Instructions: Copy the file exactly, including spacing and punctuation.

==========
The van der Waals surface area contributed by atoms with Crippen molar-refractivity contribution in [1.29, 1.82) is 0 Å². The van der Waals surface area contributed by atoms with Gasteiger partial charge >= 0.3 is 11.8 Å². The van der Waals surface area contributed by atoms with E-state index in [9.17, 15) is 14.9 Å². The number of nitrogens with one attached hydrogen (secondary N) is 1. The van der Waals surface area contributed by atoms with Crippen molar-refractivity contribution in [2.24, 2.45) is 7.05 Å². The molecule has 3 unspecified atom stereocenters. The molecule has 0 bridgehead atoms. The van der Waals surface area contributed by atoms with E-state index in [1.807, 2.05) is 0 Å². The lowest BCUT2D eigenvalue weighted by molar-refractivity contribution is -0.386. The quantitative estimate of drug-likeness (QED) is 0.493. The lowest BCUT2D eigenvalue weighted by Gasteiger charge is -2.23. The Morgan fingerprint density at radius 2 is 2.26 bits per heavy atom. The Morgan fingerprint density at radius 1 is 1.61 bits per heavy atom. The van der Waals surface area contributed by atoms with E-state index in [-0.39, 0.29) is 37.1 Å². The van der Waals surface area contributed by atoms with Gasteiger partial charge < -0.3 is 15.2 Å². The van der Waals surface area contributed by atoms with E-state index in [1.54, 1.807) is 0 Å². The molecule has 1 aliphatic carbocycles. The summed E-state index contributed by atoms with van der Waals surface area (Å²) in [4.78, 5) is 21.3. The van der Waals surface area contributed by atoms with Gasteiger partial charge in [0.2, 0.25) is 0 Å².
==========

The van der Waals surface area contributed by atoms with Crippen molar-refractivity contribution in [1.29, 1.82) is 0 Å². The van der Waals surface area contributed by atoms with Gasteiger partial charge >= 0.3 is 11.8 Å². The van der Waals surface area contributed by atoms with E-state index in [9.17, 15) is 14.9 Å². The number of nitrogens with one attached hydrogen (secondary N) is 1. The van der Waals surface area contributed by atoms with Crippen molar-refractivity contribution in [2.24, 2.45) is 7.05 Å². The molecule has 3 unspecified atom stereocenters. The molecule has 0 bridgehead atoms. The van der Waals surface area contributed by atoms with E-state index in [1.807, 2.05) is 0 Å². The lowest BCUT2D eigenvalue weighted by molar-refractivity contribution is -0.386. The quantitative estimate of drug-likeness (QED) is 0.493. The lowest BCUT2D eigenvalue weighted by Gasteiger charge is -2.23. The Morgan fingerprint density at radius 2 is 2.26 bits per heavy atom. The Morgan fingerprint density at radius 1 is 1.61 bits per heavy atom. The van der Waals surface area contributed by atoms with E-state index in [-0.39, 0.29) is 37.1 Å². The van der Waals surface area contributed by atoms with Gasteiger partial charge < -0.3 is 15.2 Å². The van der Waals surface area contributed by atoms with E-state index in [1.54, 1.807) is 0 Å². The molecule has 1 aliphatic carbocycles. The summed E-state index contributed by atoms with van der Waals surface area (Å²) in [4.78, 5) is 21.3. The van der Waals surface area contributed by atoms with Gasteiger partial charge in [0.2, 0.25) is 0 Å².